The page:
Featured Research

from universities, journals, and other organizations

'Megapixel' DNA replication technology promises faster, more precise diagnostics

Date:
July 4, 2011
Source:
University of British Columbia
Summary:
Researchers have developed a DNA measurement platform that sets dramatic new performance standards in the sensitivity and accuracy of sample screening.

Researchers have developed a DNA measurement platform that sets dramatic new performance standards in the sensitivity and accuracy of sample screening. The advance could improve a range of genetic diagnostics and screenings where precise measurement is crucial--including the early detection of cancer, prenatal diagnostics, the detection of pathogens in food products, and the analysis of single cell gene expression.

The new digital polymerase chain reaction (PCR) device uses liquid surface tension, rather than systems of microscopic valves, to partition DNA samples into arrays of 1,000,000 chambers or more. The device enables the direct counting of single molecules isolated in individual chambers.

The density of reaction chambers achieved by the platform exceeds more traditional valve-based digital PCR techniques by a factor of 100, translating directly into improved performance.

"This solves some major technical issues that have limited the scale and accuracy of traditional digital PCR techniques," says Assistant Professor Carl Hansen with the UBC Department of Physics and Astronomy and Centre for High‐Throughput Biology. "It creates defect-free arrays of millions of uniform volume sub-reactions, and controls dehydration of these reactions during thermocycling."

PCR is an indispensable molecular biology technique used by researchers to amplify--or copy--a single piece of DNA millions or billions of times. The technique relies on repeated cycles of heating and cooling of the reaction to replicate segments of DNA using a protein called DNA polymerase, the same enzyme that copies DNA in living cells. PCR is used in medical and biology labs to clone DNA, analyze genes, detect hereditary disease, and in forensics.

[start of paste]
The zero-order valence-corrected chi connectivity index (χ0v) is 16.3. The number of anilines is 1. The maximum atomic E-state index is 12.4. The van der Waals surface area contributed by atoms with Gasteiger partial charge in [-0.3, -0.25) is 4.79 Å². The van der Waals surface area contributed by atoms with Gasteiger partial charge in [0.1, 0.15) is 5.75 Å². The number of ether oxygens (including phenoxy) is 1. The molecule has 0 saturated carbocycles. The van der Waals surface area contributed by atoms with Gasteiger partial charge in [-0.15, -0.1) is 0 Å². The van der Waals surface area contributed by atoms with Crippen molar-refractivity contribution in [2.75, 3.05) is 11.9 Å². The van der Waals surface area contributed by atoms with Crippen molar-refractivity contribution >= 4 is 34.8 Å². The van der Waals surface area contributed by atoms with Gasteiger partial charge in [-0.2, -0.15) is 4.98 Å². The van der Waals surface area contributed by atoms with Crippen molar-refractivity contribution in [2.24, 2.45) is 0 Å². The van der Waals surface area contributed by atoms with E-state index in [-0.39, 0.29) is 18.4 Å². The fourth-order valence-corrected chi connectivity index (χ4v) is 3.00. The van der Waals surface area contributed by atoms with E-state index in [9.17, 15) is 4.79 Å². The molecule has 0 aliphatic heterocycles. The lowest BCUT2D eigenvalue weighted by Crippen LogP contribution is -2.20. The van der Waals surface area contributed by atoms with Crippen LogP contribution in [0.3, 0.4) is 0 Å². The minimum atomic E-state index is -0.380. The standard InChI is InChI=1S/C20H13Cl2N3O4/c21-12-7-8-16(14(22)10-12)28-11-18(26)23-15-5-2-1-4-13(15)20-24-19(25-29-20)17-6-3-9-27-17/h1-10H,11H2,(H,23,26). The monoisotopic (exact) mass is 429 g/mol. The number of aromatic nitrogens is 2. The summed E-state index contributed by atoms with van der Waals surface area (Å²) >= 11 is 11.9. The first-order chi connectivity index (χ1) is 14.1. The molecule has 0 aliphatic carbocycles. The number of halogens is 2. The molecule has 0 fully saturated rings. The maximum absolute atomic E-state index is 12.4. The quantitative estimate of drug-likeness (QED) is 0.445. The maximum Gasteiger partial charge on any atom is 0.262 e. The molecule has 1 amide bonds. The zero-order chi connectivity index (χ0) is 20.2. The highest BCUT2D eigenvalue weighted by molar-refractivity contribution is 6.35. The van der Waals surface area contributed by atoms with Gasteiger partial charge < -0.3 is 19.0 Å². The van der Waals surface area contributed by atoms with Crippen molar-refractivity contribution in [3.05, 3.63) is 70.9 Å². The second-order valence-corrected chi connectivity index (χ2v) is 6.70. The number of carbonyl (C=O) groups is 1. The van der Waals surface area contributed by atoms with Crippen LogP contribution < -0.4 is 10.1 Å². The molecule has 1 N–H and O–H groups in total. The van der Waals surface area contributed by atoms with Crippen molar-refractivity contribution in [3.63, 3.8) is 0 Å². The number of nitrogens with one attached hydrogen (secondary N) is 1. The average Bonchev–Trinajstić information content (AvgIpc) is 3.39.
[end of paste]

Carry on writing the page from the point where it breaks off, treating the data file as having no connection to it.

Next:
The description of the 'megapixel' platform was published July 3 in Nature Methods.

Digital PCR refers to a new generation of DNA replication techniques that offer increased sensitively and density over the original technique, developed in 1983. The greatest number of chambers available in commercially available implementations of digital PCR, using integrated micro-valves, is 36,960. However, further scalability is limited by the maximum density at which valves may be reliably fabricated.

Hansen believes the new version or digital PCR can be scaled to hold up to approximately 10,000,000 chambers on a standard one inch format.

The UBC researchers also found the new 'megapixel' technique set new benchmarks in detecting rare mutations--defined as the lowest measurable ratio of two target sequences differing by a single nucleotide variation as well as new limits in the detection of subtle differences in sequence abundance.

Partitioning of a one million chamber array takes approximately one minute.

"Our solution, or something using the same techniques, could enable a new degree of precision in measurements in biomedical research and diagnostics. The dramatic increase in assay density has important implications for the adoption of digital PCR as an economical, fast and routine analytical tool," says Hansen.

This research was funded by the Canadian Institute for Health Research, the Terry Fox Foundation, and the Natural Science and Engineering Research Council.